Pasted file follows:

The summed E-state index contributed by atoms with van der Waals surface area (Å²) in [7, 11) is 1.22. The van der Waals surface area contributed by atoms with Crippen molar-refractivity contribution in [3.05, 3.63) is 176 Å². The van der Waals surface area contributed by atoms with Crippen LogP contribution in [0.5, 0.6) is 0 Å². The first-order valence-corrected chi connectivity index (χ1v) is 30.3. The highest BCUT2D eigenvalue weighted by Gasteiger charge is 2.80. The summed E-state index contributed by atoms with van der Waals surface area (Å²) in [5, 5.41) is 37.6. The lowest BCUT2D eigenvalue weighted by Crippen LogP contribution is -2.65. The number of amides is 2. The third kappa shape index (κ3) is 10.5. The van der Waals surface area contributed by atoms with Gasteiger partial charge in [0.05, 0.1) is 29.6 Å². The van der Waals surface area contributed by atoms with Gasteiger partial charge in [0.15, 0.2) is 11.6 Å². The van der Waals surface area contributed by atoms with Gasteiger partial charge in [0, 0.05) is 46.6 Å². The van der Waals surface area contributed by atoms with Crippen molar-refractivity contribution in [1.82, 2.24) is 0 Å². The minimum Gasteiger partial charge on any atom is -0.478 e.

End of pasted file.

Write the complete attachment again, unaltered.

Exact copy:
The summed E-state index contributed by atoms with van der Waals surface area (Å²) in [7, 11) is 1.22. The van der Waals surface area contributed by atoms with Crippen molar-refractivity contribution in [3.05, 3.63) is 176 Å². The van der Waals surface area contributed by atoms with Crippen LogP contribution in [0.5, 0.6) is 0 Å². The first-order valence-corrected chi connectivity index (χ1v) is 30.3. The highest BCUT2D eigenvalue weighted by Gasteiger charge is 2.80. The summed E-state index contributed by atoms with van der Waals surface area (Å²) in [5, 5.41) is 37.6. The lowest BCUT2D eigenvalue weighted by Crippen LogP contribution is -2.65. The number of amides is 2. The third kappa shape index (κ3) is 10.5. The van der Waals surface area contributed by atoms with Gasteiger partial charge in [0.05, 0.1) is 29.6 Å². The van der Waals surface area contributed by atoms with Gasteiger partial charge in [0.15, 0.2) is 11.6 Å². The van der Waals surface area contributed by atoms with Gasteiger partial charge in [0, 0.05) is 46.6 Å². The van der Waals surface area contributed by atoms with Crippen molar-refractivity contribution in [1.82, 2.24) is 0 Å². The minimum Gasteiger partial charge on any atom is -0.478 e.